There is nothing quite like the sound of vinyl. Yes, I call it vinyl… I’m one of those people. My dad basically said it like this – “If you actually lived through the era of vinyl records, you simply call them records, only people your age call them vinyl.” (90’s kid here. By the time I was old enough to buy music, records were well and truly out. Though thankfully there has been a resurgence in recent years. vinyl now outsells CD)
While he doesn’t see it as a bad thing that I have gotten into vinyl (it’s actually been kind of a bonding experience for us – going to record fairs and going through both of our collections together) I have begun to notice that there is some kind of weird stigma attached to someone in my age group liking vinyl.
That somehow, I’m not worthy, not a true fan, an annoying ‘hipster’ who is trying just a bit too hard to seem cool. I’ve even had people roll their eyes at me when I get excited about a hard to come by record making its way into my collection.
All of this has made me think – why do I like vinyl records? I certainly don’t think they sound better than digital. I’ve gone from listening to CD’s and digital downloads to listening to the same album on record – it doesn’t sound better. It just sounds different.
So, what is the draw?
1. I have always been fascinated by how it all works. I remember looking through Dad’s collection and looking at the record player and really not understanding HOW this thing could produce sound. How did that little needle dropping down onto those grooves produce the sound that comes out of the speakers? Though I understand how it all works now, I am no less fascinated.
2. I feel that there is something more satisfying about having an actual physical copy of something (this goes for CD too) We tend to develop emotional connections with music and that connection is even stronger when you are literally holding it in your hands! It’s very easy to press play on your playlist (Which I still do, I don’t ONLY listen to vinyl) but there is something very special about actively going through your collection, picking a specific album, getting the record from its sleeve, placing it on the turntable – all these steps make the music all the more rewarding in some way… at least to me.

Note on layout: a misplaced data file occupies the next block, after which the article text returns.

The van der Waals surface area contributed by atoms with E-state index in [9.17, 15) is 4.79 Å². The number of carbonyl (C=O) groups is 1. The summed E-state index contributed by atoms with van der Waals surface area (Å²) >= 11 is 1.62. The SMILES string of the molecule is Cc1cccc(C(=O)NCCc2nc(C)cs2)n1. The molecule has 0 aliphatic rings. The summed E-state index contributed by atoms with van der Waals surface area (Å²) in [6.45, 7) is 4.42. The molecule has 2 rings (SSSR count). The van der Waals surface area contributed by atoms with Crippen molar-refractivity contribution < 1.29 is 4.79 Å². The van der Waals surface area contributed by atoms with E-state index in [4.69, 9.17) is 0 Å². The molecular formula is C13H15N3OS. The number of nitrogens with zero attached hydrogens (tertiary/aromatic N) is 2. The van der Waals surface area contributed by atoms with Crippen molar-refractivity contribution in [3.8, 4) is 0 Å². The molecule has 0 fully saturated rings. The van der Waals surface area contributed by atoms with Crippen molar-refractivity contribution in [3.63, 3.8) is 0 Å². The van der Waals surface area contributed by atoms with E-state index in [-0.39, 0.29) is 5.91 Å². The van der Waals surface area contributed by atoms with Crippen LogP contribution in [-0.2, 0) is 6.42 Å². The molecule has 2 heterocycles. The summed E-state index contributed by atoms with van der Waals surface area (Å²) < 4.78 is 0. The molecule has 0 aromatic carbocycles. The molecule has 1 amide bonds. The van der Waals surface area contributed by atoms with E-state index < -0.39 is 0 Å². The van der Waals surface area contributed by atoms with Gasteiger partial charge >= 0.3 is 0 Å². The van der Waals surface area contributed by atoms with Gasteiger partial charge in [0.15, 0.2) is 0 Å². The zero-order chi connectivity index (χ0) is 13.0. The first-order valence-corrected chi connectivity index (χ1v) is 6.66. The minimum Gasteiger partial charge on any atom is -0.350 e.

3.It also makes you stop and really listen. Instead of flying through a playlist of a hundred different artists and songs (sometimes mere background noise), you are completely focused on this one particular artist, this one particular album.
4. The sound. As I said before, I don’t believe that vinyl necessarily sounds better than digital, but there is definitely something unique about the way it sounds. I know I’m going to sound like a total cliche but there really is a certain ‘warmth’ to vinyl. It never sounds exactly the same, I feel like it’s always changing, and you hear different things within each time you listen.
5. The fun social aspect to record collections. I can’t tell you how many hours I have spent just going through collections with friends, talking about the music, the cover artwork. I love second hand shops and record fairs and as someone who doesn’t get out much it’s a great opportunity to socialize with people (of all age groups)) who share the same hobby and interests.
5. Aesthetics. Let’s be real here, records look cool. I’m not going to lie and say that the aesthetic aspect of vinyl isn’t a factor in why I like them. I enjoy the way they look, the art, the big crate I keep my collection in – I love it all.
6. I’m a collector by nature.(though my mama would call it hoarding rather than collecting) I have a habit of collecting things that interest me. For example, I also collect classic films, some of which are very hard to get here in Australia. I collect books, I collect figurines and toys. Music is one of my biggest obsessions so it’s only natural that I would find a way to collect that too – what better way than collecting records?
I guess most of the reasons why I love vinyl are the same reasons every other collector loves vinyl. They’re awesome – what other reason does a person need?